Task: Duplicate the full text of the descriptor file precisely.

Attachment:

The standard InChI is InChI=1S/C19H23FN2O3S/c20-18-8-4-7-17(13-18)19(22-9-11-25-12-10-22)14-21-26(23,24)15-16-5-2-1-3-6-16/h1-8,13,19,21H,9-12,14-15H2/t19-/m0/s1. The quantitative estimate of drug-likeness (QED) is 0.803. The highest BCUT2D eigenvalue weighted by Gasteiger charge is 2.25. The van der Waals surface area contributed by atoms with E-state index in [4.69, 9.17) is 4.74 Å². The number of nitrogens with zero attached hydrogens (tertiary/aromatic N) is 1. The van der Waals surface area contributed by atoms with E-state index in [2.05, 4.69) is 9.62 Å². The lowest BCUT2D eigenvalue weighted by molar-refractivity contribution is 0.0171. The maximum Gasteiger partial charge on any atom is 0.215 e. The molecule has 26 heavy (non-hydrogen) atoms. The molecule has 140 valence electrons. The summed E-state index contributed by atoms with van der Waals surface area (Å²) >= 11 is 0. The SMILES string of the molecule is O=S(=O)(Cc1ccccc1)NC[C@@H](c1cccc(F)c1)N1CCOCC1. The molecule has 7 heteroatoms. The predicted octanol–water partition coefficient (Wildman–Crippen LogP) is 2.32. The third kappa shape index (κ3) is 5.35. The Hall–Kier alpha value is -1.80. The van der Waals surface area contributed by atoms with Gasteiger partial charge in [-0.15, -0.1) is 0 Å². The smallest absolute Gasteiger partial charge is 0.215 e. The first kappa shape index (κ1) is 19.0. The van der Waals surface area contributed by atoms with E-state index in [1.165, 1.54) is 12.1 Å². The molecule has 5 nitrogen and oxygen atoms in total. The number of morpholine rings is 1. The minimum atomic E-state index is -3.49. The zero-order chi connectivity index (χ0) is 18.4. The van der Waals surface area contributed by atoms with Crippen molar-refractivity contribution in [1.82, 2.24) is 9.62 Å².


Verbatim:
The standard InChI is InChI=1S/C19H23FN2O3S/c20-18-8-4-7-17(13-18)19(22-9-11-25-12-10-22)14-21-26(23,24)15-16-5-2-1-3-6-16/h1-8,13,19,21H,9-12,14-15H2/t19-/m0/s1. The quantitative estimate of drug-likeness (QED) is 0.803. The highest BCUT2D eigenvalue weighted by Gasteiger charge is 2.25. The van der Waals surface area contributed by atoms with E-state index in [4.69, 9.17) is 4.74 Å². The number of nitrogens with zero attached hydrogens (tertiary/aromatic N) is 1. The van der Waals surface area contributed by atoms with E-state index in [2.05, 4.69) is 9.62 Å². The lowest BCUT2D eigenvalue weighted by molar-refractivity contribution is 0.0171. The maximum Gasteiger partial charge on any atom is 0.215 e. The molecule has 26 heavy (non-hydrogen) atoms. The molecule has 140 valence electrons. The summed E-state index contributed by atoms with van der Waals surface area (Å²) >= 11 is 0. The SMILES string of the molecule is O=S(=O)(Cc1ccccc1)NC[C@@H](c1cccc(F)c1)N1CCOCC1. The molecule has 7 heteroatoms. The predicted octanol–water partition coefficient (Wildman–Crippen LogP) is 2.32. The third kappa shape index (κ3) is 5.35. The Hall–Kier alpha value is -1.80. The van der Waals surface area contributed by atoms with Gasteiger partial charge in [-0.15, -0.1) is 0 Å². The smallest absolute Gasteiger partial charge is 0.215 e. The first kappa shape index (κ1) is 19.0. The van der Waals surface area contributed by atoms with E-state index in [1.165, 1.54) is 12.1 Å². The molecule has 5 nitrogen and oxygen atoms in total. The number of morpholine rings is 1. The minimum atomic E-state index is -3.49. The zero-order chi connectivity index (χ0) is 18.4. The van der Waals surface area contributed by atoms with Crippen molar-refractivity contribution in [1.82, 2.24) is 9.62 Å².